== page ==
I miss my friend Bill. I am so sad that he has left this world, and I am so sad that the world doesn’t get to have him in it anymore.
Bill was sweet. Bill was kind. Bill was extremely helpful. Bill was intensely funny. Bill was brilliant, and knowledgeable, and deeply sardonic, and gleefully dark, and fun. He had far-ranging, eclectic, and obscure taste in music, and he was always excited to share it and talk about it and make it.
He was a constant creative partner. From the old radio show, to zines, to art, to music, to short stories, he was always excited and delighted to take part in any number of ridiculous things.
We had so much fun over the years. I loved him so much.
Bill in bunny suit, 2009.
[CHAT LOG, March 31, 2009]
Keef: Let’s rent a bunny suit and I’ll take pictures of you for many hours on Thursday doing strange things.
Bill: haha. word. I’ll wear a bunny suit for you.
Bill: what’s the suit look like?
Keef: no clue. they have several “bunny” suits.
Bill: we’re talking full body with a bunny head, right? Not “bunny suit” like the Christmas Story?
Bill: one of those is infinitely cooler than the other
Keef: correct, full suit and mask over the head
Keef: which will be uncomfortable and hot and awful
Keef: especially if you have to run, which i may ask of you.
Bill: no one said art was comfortable.
Bill: I’d have a fuck of a time saying no to this, dude.
Keef: ahahahaha saying no to what?
Bill: wearing a bunny suit for art.
We rented that suit, and took pictures; and, when it became apparent that we wouldn’t get everything done in one day, I went ahead and bought the suit (it was cheap), and then we just kept doing photo shoots, resulting in one of the creative endeavors which I am most proud of having finished in my life.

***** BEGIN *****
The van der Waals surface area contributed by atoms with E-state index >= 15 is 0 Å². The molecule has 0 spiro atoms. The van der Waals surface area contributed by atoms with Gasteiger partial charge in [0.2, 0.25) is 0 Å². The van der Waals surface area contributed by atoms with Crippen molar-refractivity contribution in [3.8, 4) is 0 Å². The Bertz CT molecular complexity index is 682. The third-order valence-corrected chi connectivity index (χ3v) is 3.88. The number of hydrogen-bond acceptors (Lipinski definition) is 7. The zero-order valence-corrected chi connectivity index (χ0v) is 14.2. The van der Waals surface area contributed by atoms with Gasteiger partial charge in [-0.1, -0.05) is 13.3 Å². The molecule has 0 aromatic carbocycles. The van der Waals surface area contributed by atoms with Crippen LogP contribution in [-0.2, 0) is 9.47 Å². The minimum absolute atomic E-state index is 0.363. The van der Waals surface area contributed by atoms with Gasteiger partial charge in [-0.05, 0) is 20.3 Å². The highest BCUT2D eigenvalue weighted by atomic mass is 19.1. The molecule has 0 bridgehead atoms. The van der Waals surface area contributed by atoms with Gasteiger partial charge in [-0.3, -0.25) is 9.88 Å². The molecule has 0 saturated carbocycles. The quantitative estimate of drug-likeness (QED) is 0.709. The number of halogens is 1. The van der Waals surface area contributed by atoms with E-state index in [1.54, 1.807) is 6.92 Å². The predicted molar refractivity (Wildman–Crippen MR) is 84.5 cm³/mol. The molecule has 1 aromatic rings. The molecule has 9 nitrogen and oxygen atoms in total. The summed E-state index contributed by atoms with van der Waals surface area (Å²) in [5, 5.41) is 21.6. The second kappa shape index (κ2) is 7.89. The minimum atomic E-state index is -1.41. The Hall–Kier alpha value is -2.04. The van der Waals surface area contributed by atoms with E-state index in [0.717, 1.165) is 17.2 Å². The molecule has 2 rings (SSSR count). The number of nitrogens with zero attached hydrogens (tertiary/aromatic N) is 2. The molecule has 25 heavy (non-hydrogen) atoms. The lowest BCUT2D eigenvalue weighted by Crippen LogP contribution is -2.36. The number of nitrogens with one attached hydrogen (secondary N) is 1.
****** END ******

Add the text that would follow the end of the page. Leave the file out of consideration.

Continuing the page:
There’s no way in the world I could’ve done it without him.
Last year, Barb and Bill took Rosie on an outing to to some restaurant or other. Later, Bill posted this photo of himself and Rosie:
I beamed with pride. I was so happy for him. I was so happy for Rosie. I was so happy that they were close.
He loved doing bedtime with her. It often didn’t work very well in terms of bedtime– they’d be reading books and singing songs and she’d never get tired enough to go to sleep. I wish I’d kept some of that baby monitor audio of him singing to her. “Pancho and Lefty,” or some esoteric Randy Newman thing, or the Eagles. A lot of old country music. Sometimes she’d wordlessly sing along.
I joked with him: “You’re going to be the fun uncle she can call when she needs to get bailed out of jail.”
Now, when I walk around the house, wherever I go, whatever I see, I remember Bill and Rosie doing something in that spot.
Posted up in front of the little chalkboard, scribbling together.
Bill pushing her really fast in her little cart down the lane that runs through the kitchen, her legs lifted up, with an enormous grin, squealing laughter.
In her miniature “kitchen” in the back room, demanding that he “sit!” and pulling on her miniature potholder to make him cookies (which were “really, really hot!”).
Sitting at the back table, drawing together in a sketchpad.
Every single place I look, there’s a memory of Bill and Rosie.
I treasure them all.
In 2001, I took classes at the Iowa City public access television station, and started working on making short films. One of the very first things I wanted to do was to go out to the Coralville dam. There’s a spillway out there that’s basically an enormous gray concrete plain, a third of a mile on a side. I wanted to film someone running from the opposite corner, so they’d be extremely tiny for a very long time, and then come into view and zoom by in a flash.
“Hey, Bill,” I said. “How would you feel about running naked toward a camera for a third of a mile?”
He laughed. “That is hilarious,” he said.